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Medicine Cabinet


Combination of rich wood, simple white subway tile, and a little bit of brass.


Medicine Cabinet


This is a fairly normal size medicine cabinet, but it really doesn't provide enough storage for two people. In Feydeau 2.0 I'll rethink bathroom storage. When was the last time storage on the medicine cabinet wall was changed? 1900? I'm thinking of making the wall the sink is on a much thicker wall for lots of builtin cubbies and cabinets for todays lotions, potions and whatnots. I need to look even more at the wasted space in hollow interior walls.

Maybe even doors could be made thick to hold storage, like the secret door bookcase.

Construction

Simple Craftsman style. Made from the same solid ¾" Brazilian cherry used to trim windows and doors. The panel in the door is ⅜" engineered (plywood) Brazilian Cherry tongue and groove flooring.

The door is not as flat as I would have liked. Lack of experienced. I have to take more care in the future.

For shelves the thin ⅜" plywood flooring can be glued back to back to get a ¾" thick ply with finished hardwood on both sides.

Antique glass knob.

Cast Iron Hinges


hinge

I picked up many hinges off EBay so I'd have a good selection. Easier to select from an array of choices in front of you. Finding a specific piece can be a lengthy process.

I removed rust and painted these hinges black and red. The paint didn't really add interest and I wouldn't repeat in the future.

Mirror in Picture Frame


framed mirror

I tried a couple of different mirrors.

Old bevelled mirror in an old frame. I like the idea but this frame was too Shabby Chic.

Also tried a mirror tray, too tacky for me.

Ended up just geting a basic, but thick, mirror from a local vintage store, $8.

Mirror Mounts


mirror mounts

Mounting the mirror was a chance to dress up the basic mirror a bit. The black curved parts are part of an old typewriter's key strike mechanism. I like their Art Nouveau look and they hold the mirror on nicely.

The arms are all different sizes so I had to use two typewriters. They are copper plated steel with a tough black paint over the copper. It is possible to steel wool off the black paint leaving the copper, but the black provided contrast here so I left the original paint.

Holes for mounting were already present. Brass nails in one end, bent over on the inside of door. Brass bolt in the other hole. The bolt can be removed and the arm swivelled out of the way to remove the mirror if needed. When bolted in place the connection is strong and long lasting.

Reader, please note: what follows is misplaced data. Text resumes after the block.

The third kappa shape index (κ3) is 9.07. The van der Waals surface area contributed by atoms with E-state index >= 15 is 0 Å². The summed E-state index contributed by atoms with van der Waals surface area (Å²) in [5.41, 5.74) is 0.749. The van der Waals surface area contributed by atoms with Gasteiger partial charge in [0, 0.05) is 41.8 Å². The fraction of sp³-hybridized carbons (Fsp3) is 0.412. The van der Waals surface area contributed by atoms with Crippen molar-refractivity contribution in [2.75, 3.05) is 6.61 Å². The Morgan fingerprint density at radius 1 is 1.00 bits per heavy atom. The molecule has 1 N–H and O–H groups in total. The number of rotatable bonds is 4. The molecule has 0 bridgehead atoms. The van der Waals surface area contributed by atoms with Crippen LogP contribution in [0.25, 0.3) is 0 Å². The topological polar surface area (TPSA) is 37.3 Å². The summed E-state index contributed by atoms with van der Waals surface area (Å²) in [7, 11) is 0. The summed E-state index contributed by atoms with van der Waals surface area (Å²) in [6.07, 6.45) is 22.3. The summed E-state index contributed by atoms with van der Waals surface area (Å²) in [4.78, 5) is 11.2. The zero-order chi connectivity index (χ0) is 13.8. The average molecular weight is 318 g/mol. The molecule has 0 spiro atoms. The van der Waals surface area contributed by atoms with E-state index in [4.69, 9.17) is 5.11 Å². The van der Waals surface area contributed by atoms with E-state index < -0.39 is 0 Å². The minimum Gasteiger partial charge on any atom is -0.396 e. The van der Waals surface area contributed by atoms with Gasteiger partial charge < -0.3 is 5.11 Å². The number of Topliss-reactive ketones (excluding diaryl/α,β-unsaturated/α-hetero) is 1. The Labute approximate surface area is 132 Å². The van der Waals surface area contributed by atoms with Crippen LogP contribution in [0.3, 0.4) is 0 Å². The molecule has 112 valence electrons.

Pull Down Door


I wanted a place for small electrical devices and a bit more counter space when needed. So I made this shelf with a pulldown door and electric outlets inside.

Knob is the "Tabular" off a Royal typewriter, tombstone shape, epoxied in place.

I was concerned the shelf, would need some kind of support such as chains or brackets beneath. So far the hinge alone have held nicely. When I mounted the hinges I made sure the edge of the door hit the frame when opened as a stop. I have since noticed a few small antique tables which used the same principal.

Over Built

Using hinges as the only support concerned me. My normal tendency is to over build which I had always considered a good feature, like many less than experience craftsman do. This door taught me scaling structure to need can be a better way. It doesn't have to be a sign of corner cutting. I will endeavor to put more trust in materials in the future. If I don't try to reduce structure, when appropriate, I will never progress.

Outlets Inside Cabinet


Two outlets (GFI circuit) inside the cabinet, one on left side, one on right. Keeps shavers easy to use and out of sight. Has been a pleasure to use.

This shelf is not large enough for most hair dryers. Next time I will make it large enough and in the bottom a hole for the hair dryer cord.

Catch


To make the catch I used the dead bold out of a cast iron mortise door lock.

lock insides

100 year old cast iron mortise door lock. Many that I got off EBay were is rough shape. But the dead bolt was solid brass swedged onto a plated steel arm.

bent catch

Cleaned up and bent 90 degrees to form a catch. Being soild brass I could file a curve on the tip so the catch would pull tight when turned.

catch side view

Mounted in cabinet, not level, to enhance catch pulling the door tight.

catch front view

View of catch when door is open.

catch

Latch on back of door is off a typewriter. The square hole in this part fit the shaft on an old glass cabinet knob. Can't beat that. Drilled a hole through part and shaft and pegged with a nail forming a rivet.

catch

Glass knobs, sweet.